Tag Archives: research study

data quality

5 Tips to Improve Your Data Quality

Every good idea should be supported by extensive research. Businesses can’t afford to go to market with a new product that hasn’t been properly researched. If you’re unconvinced, let us remind you of “new Coke”, which was launched in 1985 after Coca-Cola lost market share to their rival, Pepsi. Coke’s decision to alter their traditional recipe resulted in major outcry from consumers, who inundated the company’s call centers with more than 400,000 complaints. Coca-Cola apologized and took “new Coke” off the market, returning to their tried and true recipe, to the relief of their customers. Where did they go wrong? While they did test the new formula on 200,000 subjects, they tested on taste alone, disregarding the fact that consumers make purchasing decisions based on habit, nostalgia, and loyalty as well.

The only thing worse than no data is bad data, because bad data will lead to bad business decisions. We’ve compiled a list of 5 best practices to improve the data quality of your research.

Keep it short and sweet. Goldfish have an attention span of 9 seconds; adult humans have an attention span of 12 seconds. The order of the questions and the time it takes to fill out will play a vital role in the respondent’s answers. Ask the harder questions at the beginning of the survey, and limit open-ended questions, which require more effort to answer. Make sure each question is designed to get you relevant information, so you’re not wasting your respondents’ time.

Have a clear purpose. Before conducting a survey, establish a clear objective. What are you hoping to learn from this research? Do you have a clear objective, target, and the right methodology? Test, test, and test again before deploying your survey to ensure you didn’t lose sight of your objective.

Allow for “not applicable” and “prefer not to answer” where appropriate. 31% of people say they give an inaccurate answer to a survey question because the question doesn’t apply to them. By always giving respondents an option to choose “not applicable”, “other”, or “prefer not to answer”, you can control the quality of your data.

Make it user-friendly. By making the survey accessible both online and via mobile, the respondent rate increases greatly. Put yourself in the respondents’ shoes, and think about what would help you while completing a survey. Ensuring respondents have enough room to easily read and answer your questions, keeping header labels that define sections in view, and making the touch points as large as possible will create a better user experience for the respondent.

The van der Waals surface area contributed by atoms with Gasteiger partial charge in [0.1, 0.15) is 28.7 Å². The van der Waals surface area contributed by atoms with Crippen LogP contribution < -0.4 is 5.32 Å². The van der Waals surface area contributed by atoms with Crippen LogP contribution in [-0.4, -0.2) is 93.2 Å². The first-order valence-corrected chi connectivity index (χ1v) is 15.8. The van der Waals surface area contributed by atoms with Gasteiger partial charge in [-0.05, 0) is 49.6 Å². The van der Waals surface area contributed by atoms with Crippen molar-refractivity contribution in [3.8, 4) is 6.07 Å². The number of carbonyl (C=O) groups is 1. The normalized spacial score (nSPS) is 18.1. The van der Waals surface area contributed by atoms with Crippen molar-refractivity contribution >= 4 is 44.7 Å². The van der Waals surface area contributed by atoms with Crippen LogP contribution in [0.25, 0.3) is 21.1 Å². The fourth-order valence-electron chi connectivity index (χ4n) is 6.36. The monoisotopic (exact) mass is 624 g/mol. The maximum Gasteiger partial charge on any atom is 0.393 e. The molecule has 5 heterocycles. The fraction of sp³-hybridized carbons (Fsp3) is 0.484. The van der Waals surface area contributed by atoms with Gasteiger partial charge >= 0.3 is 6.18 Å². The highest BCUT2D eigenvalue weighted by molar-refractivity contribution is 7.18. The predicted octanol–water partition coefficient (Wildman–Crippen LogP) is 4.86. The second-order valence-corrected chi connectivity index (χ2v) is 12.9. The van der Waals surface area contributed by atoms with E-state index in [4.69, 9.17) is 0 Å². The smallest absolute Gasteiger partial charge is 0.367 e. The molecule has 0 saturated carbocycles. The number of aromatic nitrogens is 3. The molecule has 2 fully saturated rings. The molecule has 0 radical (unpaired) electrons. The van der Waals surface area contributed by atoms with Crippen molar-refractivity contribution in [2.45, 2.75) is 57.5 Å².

Avoid bias. Question bias, or a leading question, is when the design of a question or the way it’s asked leads respondents to answer one way or another. For example, the wording in the following question is leading the respondent: “Do you agree that the iPhone is the best smartphone on the market?” You may not even be aware that you have worded a question for a particular answer, which is why you should always have someone else review your survey with a fresh set of eyes.

Are you ready for your next survey project? We can help! Contact us at sales@questionpro.com.

QuestionPro Audience is the leader in online and offline data collection with access to millions of pre-qualified respondents who participate in thousands of surveys daily. We provide our clients the necessary tools and expertise to conduct 360-degree survey solutions.

Why Consumers Buy Green (qSample Study)

Light bulb floating in sky with tree inside it

Buying green is a rising trend with the clean sky as the limit. It has become a normative part of modern society. But exactly why do people buy green? Like so many purchasing choices, it may seem obvious:

It feels good.

However, it’s not that obvious on a closer look. That is because buying green is different than other purchasing choices, and the difference has been widely overlooked in earlier studies conducted by market researchers. A qSample study discovered the core reasons. They relate to the reality of a third-party being involved in the transaction.